As a large employer in the Midlands region, we have a diverse workforce of around 1,600 people, which reflects the differing demographics of the communities we serve. Being inclusive has always been at the very core of our organisation, as when we embrace our diversity, we attract and retain the right people to provide the best service.
Put simply, we want Midland Heart to be a place where anyone can succeed, irrespective of their background or diversity.
Diversity is one element of inclusivity; equality is another and we feel we can do more to balance gender representation in areas of our business that, for generations, have been viewed by society as almost exclusively as male or female.
For our business, this specifically relates to our teams working in property maintenance and care services. There is no prize for guessing which roles seem traditionally to be filled by men and which are typically targeted at women.
Our gender pay report published in March this year demonstrated how under-represented women are in our property care team. Indeed, we currently have no females working in property care in spite of a growing number of women taking up what are stereo-typically seen as male roles in asset maintenance and surveying.
We began to question, are we doing enough to support women into these roles? Is there a pool of talented individuals we are failing to tap into? Are there other barriers women need to overcome to enter this work space?
Besides asking ourselves these questions our executive team are committed to taking action and looking at the opportunities available to us to help address this imbalance.
A major focus for us now is our partnership with Women into Construction, a national organisation connecting women with contractors and training agencies - to promote training, work placements and mentoring opportunities in the construction industry.
This new partnership will help us to tackle our immediate challenge of attracting and recruiting females to these roles, providing us with access to a talented pool of candidates who are at a variety of stages in their career as a trades person.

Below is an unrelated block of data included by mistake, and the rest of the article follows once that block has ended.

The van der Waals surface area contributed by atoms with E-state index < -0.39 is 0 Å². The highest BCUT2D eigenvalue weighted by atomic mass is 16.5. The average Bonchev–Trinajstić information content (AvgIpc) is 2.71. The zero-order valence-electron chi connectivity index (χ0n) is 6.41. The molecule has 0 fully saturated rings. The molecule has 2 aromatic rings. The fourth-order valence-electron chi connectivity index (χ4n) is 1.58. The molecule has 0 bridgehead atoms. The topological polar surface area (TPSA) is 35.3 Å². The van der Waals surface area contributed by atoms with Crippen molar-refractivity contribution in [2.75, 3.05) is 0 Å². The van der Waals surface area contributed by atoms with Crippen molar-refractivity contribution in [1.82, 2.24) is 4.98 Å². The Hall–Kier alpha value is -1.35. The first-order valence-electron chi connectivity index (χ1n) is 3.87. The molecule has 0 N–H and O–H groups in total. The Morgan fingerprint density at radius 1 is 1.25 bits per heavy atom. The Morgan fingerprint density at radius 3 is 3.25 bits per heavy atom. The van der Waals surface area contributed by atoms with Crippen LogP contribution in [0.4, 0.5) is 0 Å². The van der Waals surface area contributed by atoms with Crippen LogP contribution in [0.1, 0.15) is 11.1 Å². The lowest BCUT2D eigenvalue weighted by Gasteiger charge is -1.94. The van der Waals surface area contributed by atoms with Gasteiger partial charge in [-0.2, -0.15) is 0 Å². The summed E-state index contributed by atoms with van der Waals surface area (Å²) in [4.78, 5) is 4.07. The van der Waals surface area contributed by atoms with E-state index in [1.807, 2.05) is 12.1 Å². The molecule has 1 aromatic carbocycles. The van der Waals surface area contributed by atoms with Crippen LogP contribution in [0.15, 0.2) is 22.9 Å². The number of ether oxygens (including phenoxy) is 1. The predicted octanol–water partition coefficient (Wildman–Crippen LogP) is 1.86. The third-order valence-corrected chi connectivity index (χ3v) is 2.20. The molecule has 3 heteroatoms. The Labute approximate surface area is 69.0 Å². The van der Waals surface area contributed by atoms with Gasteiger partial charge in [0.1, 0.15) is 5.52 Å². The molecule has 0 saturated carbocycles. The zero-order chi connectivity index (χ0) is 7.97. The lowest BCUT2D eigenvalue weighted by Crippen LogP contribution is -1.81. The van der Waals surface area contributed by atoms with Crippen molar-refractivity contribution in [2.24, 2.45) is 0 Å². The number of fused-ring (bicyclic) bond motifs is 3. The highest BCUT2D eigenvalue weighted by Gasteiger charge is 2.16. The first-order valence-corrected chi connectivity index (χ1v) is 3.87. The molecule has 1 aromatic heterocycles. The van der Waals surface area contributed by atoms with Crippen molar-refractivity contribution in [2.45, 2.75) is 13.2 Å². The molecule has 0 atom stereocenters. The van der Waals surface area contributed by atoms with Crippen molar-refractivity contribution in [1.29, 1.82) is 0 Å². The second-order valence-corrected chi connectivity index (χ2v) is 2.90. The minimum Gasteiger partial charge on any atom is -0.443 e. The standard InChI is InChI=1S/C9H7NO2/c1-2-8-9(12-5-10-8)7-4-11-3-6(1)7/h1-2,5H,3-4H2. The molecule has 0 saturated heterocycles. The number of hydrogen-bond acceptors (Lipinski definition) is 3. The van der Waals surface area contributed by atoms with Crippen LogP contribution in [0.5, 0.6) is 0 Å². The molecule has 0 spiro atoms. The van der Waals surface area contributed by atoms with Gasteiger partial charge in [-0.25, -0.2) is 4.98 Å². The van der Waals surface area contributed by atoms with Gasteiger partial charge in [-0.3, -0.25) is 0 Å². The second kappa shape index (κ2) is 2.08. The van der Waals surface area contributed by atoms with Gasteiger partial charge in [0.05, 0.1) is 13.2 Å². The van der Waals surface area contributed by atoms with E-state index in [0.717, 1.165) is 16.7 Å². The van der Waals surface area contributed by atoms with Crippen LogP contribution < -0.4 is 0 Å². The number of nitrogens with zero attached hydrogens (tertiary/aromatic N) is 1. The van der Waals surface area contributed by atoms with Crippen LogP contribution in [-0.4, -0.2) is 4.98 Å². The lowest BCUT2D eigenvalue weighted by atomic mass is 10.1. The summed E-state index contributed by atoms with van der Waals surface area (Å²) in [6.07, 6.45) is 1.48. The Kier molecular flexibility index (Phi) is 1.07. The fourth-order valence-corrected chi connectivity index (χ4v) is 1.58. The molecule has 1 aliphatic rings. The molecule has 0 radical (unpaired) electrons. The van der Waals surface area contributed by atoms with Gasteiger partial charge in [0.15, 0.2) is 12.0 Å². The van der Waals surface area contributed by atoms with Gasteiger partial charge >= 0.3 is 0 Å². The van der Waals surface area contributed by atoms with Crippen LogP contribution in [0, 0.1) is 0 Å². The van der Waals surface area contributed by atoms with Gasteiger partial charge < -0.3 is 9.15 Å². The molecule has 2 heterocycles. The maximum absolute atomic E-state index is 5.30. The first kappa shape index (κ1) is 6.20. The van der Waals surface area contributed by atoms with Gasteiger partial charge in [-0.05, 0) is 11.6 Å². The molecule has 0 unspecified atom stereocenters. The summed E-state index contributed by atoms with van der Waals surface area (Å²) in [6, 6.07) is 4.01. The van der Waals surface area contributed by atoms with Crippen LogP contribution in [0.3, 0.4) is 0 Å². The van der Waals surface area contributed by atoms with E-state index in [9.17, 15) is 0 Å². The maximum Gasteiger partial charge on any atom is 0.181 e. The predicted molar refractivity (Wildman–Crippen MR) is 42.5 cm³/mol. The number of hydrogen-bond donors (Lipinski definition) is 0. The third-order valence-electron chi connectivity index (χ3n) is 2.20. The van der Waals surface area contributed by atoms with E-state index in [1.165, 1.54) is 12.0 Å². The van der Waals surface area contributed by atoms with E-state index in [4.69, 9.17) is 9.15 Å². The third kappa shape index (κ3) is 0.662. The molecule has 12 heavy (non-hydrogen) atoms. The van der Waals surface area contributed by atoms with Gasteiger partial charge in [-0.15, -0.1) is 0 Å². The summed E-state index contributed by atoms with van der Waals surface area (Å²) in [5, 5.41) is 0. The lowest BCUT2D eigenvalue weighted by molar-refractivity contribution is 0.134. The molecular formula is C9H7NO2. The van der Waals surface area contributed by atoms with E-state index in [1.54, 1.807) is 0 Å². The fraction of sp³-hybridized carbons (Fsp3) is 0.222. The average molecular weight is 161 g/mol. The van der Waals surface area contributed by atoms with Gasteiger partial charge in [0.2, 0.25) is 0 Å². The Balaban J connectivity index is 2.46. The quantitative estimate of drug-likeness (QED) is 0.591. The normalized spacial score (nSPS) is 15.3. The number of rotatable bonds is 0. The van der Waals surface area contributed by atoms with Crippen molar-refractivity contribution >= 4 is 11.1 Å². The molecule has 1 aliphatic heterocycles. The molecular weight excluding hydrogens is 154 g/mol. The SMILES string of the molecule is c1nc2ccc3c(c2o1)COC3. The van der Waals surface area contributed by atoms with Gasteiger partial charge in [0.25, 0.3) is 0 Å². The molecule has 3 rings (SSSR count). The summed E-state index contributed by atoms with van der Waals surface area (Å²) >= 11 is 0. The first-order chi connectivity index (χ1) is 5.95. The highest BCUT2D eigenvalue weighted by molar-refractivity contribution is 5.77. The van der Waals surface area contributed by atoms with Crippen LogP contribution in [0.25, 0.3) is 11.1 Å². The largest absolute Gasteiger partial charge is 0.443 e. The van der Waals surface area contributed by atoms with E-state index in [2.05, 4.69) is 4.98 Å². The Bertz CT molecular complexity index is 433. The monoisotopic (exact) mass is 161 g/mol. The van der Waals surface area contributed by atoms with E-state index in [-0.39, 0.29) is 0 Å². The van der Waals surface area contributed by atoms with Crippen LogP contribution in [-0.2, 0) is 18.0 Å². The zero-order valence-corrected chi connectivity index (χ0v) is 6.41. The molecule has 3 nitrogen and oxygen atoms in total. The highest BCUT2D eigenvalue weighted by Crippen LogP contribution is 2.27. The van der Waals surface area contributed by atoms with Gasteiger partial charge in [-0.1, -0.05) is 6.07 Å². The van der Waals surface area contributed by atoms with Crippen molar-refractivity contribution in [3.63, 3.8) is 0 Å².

Despite having roles to fill and running four campaigns to recruit Multi-Trade Operatives to property care over the past 12 months, we received only five female applicants from over 190 applications.
We have already taken some significant steps to change the way we target our recruitment campaigns to help make some of these traditional male roles more appealing to females, adapting the look, tone and language used. However we hope this partnership will help us to be more targeted and ensure women considering this career path see us as an option.
We are also working with Women in Construction to adopt new channels to recruit including setting up a work placement programme and exploring the possibility of starting our own sector-based work academy.
Work placements offer individuals a valuable opportunity to gain industry experience and to showcase their skills to prospective employers. The statistics show that approximately 50 per cent of those who complete a placement progress into permanent employment. We are hopeful this will be the case for us.
We have worked hard to understand the story behind our data. There is no single answer as there are many factors why women may not apply for these kinds of roles, but we are committed to ensuring these opportunities are available to all and that any existing barriers are removed.
This presents a significant challenge for us and, indeed, the wider sector but it also presents us with a real opportunity to address some of the wider societal norms that exist and try to breakdown what is really seen as a traditionally male role.